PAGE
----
Hemp Market in Canada
PART ONE — GROWTH OPPORTUNITIES
Growth opportunities for hemp-related products exist in Hemp-derived CBD, Industrial applications, Personal care, Food, Consumer textiles, Supplements, and other consumer products such as pet food.
A) Current Market Size
- Sales of hemp products in 2018 were estimated at $138 million.
- In 2018, Canada planted 77,800 acres of industrial hemp, a decrease from a high of about 123,000 acres in 2017.
- In 2018, Canada exported nearly 5,400 metric tons of hemp seed valued at nearly $50 million.
- About 450,000 people use hemp and cannabis products each day in Canada.
- Canada’s hemp regulations changed in 2018 "to expand the plant’s legal uses beyond seed and fiber, opening the door for Canadian Cannabidiol (CBD) production from hemp."
- Statistics on the number of hemp licenses and hectarage of hemp by cultivar are available here.
B) Canadian Agricultural Partnership
- The Canadian Agricultural Partnership was a three billion-dollar, five-year project by the Canadian government, which ran from 2013 to 2018.
- The three parts of the initiative included a new policy framework, funding for agricultural programs, and programs focusing on innovation and business risk management.
C) Growing the Canadian Hemp Sector Through Cannabis Legislation
- In 2018, the Government of Canada updated the industrial hemp regulations so that the industry can now harvest the flowering heads, branches, and leaves of the plant.
- These new regulations made new revenue and market opportunities available to hemp producers.
- The sector began and continues to research the best methods to make full use of the hemp plant.
D) Processing Growth
- One of the ways to increase the growth and processing of hemp is to create new biological types of hemp appropriate for different uses.
- The Canadian Hemp Trade Alliance has been testing nine new seed varieties in 13 different regions.
- "The group plans to put the varieties through seed trials in 2020 to test germination rates and THC content, among other metrics. "
- The CHTA executive director stated that “New cultivars are an important part of the future.” "The industry believes the CBD opportunity represents up to $100 million in additional revenue for hemp growers, based on the number of current acres in production."
E) Distribution Growth
- According to the Canadian Hemp Trade Alliance, they expect hemp seed markets to flourish in health foods, nutraceuticals and food additives/ingredients.
- Topicals such as natural body care and cosmetics are expected to add hemp to their product lines.
- Birdseed and Pet/Vet markets are also projected to grow with the use of hemp.
PART TWO — GROWTH DRIVERS
Growth in the Hemp Market is being driven by consumer demand for hemp-based products, as well as by funding from the government of Canada.
- Given the integration of the North American market in hemp, the projection of the sales of hemp-based products in the United States by product category has been provided. The growth trajectory for all figures is 2018 to 2022.
- The hemp-derived CBD market is expected to increase from $390 million to $1,229 million.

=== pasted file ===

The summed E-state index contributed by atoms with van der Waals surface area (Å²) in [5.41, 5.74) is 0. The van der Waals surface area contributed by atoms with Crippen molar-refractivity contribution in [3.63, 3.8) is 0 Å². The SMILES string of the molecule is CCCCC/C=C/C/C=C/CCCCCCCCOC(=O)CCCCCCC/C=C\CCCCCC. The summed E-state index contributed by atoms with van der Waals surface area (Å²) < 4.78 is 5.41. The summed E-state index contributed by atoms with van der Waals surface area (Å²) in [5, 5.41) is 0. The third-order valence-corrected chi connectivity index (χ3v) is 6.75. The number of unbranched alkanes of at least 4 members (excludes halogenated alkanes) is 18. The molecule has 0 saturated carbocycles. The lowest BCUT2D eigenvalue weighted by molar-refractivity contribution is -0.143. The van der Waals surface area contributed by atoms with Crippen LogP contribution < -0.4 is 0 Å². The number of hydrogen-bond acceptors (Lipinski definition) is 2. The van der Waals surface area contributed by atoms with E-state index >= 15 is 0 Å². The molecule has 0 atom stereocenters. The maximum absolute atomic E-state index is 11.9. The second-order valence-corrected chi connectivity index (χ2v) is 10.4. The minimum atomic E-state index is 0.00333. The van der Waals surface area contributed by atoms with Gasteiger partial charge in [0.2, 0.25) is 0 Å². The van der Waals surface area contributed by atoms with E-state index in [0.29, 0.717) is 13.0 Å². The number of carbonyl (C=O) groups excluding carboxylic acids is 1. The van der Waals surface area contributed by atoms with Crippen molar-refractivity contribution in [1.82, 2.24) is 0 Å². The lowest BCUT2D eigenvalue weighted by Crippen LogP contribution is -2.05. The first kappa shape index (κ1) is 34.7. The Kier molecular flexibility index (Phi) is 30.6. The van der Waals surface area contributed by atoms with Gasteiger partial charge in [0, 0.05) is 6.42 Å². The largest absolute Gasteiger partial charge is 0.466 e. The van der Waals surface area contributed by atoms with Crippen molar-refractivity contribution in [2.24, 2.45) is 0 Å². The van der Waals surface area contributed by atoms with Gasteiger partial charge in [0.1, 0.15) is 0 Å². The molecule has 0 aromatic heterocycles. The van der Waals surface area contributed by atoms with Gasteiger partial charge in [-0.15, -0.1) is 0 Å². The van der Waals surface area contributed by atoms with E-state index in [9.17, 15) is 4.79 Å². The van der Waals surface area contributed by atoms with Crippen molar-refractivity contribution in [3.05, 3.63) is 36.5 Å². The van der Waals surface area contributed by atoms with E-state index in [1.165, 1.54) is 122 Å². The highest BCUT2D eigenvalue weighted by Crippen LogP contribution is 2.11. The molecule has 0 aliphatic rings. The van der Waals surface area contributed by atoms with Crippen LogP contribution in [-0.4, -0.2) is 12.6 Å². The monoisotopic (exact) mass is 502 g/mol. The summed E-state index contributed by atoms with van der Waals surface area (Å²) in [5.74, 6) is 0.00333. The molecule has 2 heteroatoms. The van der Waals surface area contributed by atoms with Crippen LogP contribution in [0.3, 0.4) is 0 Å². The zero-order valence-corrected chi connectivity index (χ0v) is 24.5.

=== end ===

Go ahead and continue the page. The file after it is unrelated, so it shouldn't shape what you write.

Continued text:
- Industrial applications for the use of hemp is projected to increase from $177 million to $588 million.
- Hemp, as an ingredient in personal care products, is expected to grow from $198million to $259 million.
- Food with hemp-derived ingredients could grow from $150 million to $212 million.
- Consumer textiles based on hemp is projected to grow from $119 million to $183 million.
- Supplements using hemp, including protein powders, could grow from $47 million to $54 million.
- Other consumer products, including pet food and supplements, are expected to grow from $17 million to $23 million.
- A spreadsheet with the figures and a graphic can be seen here on the tab Projected Sales 2022.
B) Canadian Government Support
1) Research Funding
- The Government of Canada has created an investment funding program called the Innovation Superclusters Initiative. It is designed to bring together academic institutions, companies of all sizes, and not-for-profit organizations to generate bold new ideas.
- The CHTA developed a Five-Year Research Plan that started with a call for Letters of Intent from hemp researchers. After receiving 29 letters, the Alliance selected 11 projects, which generated a request for $5.7 million in funding.
- Working in partnership with the Proteins Industry Canada, the Alliance has applied for funding from the Protein Industries Supercluster of the Economic Development Supercluster.
- The CHTA is also part of the Diversified Field Crops Cluster. This cluster will be funded through Agriculture and Agri-Food.
2) Infrastructure Funding
- The government of Canada has also funded a program called Growing Forward 2. The goal was to develop an infrastructure to position Canada's Agriculture Sector for Growth.
- Outputs of this program include a policy framework, an Agri-Innovation program to develop new products, an Agri-Marketing program to support food safety and traceability systems, and to develop new markets, and an Agri-Competitiveness program to increase profitability.